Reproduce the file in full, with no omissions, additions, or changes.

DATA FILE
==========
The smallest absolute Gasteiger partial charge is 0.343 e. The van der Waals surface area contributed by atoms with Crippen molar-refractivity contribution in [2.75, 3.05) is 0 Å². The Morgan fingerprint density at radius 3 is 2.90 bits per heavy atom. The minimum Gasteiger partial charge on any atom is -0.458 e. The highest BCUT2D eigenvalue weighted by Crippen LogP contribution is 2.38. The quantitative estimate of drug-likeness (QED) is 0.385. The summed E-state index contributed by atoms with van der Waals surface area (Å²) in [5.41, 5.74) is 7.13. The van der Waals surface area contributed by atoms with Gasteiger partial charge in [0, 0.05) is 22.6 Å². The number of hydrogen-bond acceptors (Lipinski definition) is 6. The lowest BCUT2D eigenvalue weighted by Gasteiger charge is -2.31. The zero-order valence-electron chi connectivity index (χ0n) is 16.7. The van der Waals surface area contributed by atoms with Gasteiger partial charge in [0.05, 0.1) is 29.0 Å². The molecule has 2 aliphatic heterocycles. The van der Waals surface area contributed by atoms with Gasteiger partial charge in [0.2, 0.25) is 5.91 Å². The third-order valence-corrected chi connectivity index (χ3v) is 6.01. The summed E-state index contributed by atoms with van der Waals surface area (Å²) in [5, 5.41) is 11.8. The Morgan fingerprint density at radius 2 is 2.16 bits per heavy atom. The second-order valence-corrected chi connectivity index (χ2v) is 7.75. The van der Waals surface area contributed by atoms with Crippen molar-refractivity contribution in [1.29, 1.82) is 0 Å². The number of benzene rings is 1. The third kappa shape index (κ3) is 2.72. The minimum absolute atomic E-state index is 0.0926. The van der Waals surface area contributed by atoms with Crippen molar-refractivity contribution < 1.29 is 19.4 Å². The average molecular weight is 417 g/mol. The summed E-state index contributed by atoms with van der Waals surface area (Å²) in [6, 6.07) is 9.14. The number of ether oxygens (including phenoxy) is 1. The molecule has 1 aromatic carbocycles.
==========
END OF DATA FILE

The smallest absolute Gasteiger partial charge is 0.343 e. The van der Waals surface area contributed by atoms with Crippen molar-refractivity contribution in [2.75, 3.05) is 0 Å². The Morgan fingerprint density at radius 3 is 2.90 bits per heavy atom. The minimum Gasteiger partial charge on any atom is -0.458 e. The highest BCUT2D eigenvalue weighted by Crippen LogP contribution is 2.38. The quantitative estimate of drug-likeness (QED) is 0.385. The summed E-state index contributed by atoms with van der Waals surface area (Å²) in [5.41, 5.74) is 7.13. The van der Waals surface area contributed by atoms with Gasteiger partial charge in [0, 0.05) is 22.6 Å². The number of hydrogen-bond acceptors (Lipinski definition) is 6. The lowest BCUT2D eigenvalue weighted by Gasteiger charge is -2.31. The zero-order valence-electron chi connectivity index (χ0n) is 16.7. The van der Waals surface area contributed by atoms with Gasteiger partial charge in [0.05, 0.1) is 29.0 Å². The molecule has 2 aliphatic heterocycles. The van der Waals surface area contributed by atoms with Gasteiger partial charge in [0.2, 0.25) is 5.91 Å². The third-order valence-corrected chi connectivity index (χ3v) is 6.01. The summed E-state index contributed by atoms with van der Waals surface area (Å²) in [5, 5.41) is 11.8. The Morgan fingerprint density at radius 2 is 2.16 bits per heavy atom. The second-order valence-corrected chi connectivity index (χ2v) is 7.75. The van der Waals surface area contributed by atoms with Crippen molar-refractivity contribution in [1.29, 1.82) is 0 Å². The number of benzene rings is 1. The third kappa shape index (κ3) is 2.72. The minimum absolute atomic E-state index is 0.0926. The van der Waals surface area contributed by atoms with Crippen molar-refractivity contribution < 1.29 is 19.4 Å². The average molecular weight is 417 g/mol. The summed E-state index contributed by atoms with van der Waals surface area (Å²) in [6, 6.07) is 9.14. The number of ether oxygens (including phenoxy) is 1. The molecule has 1 aromatic carbocycles.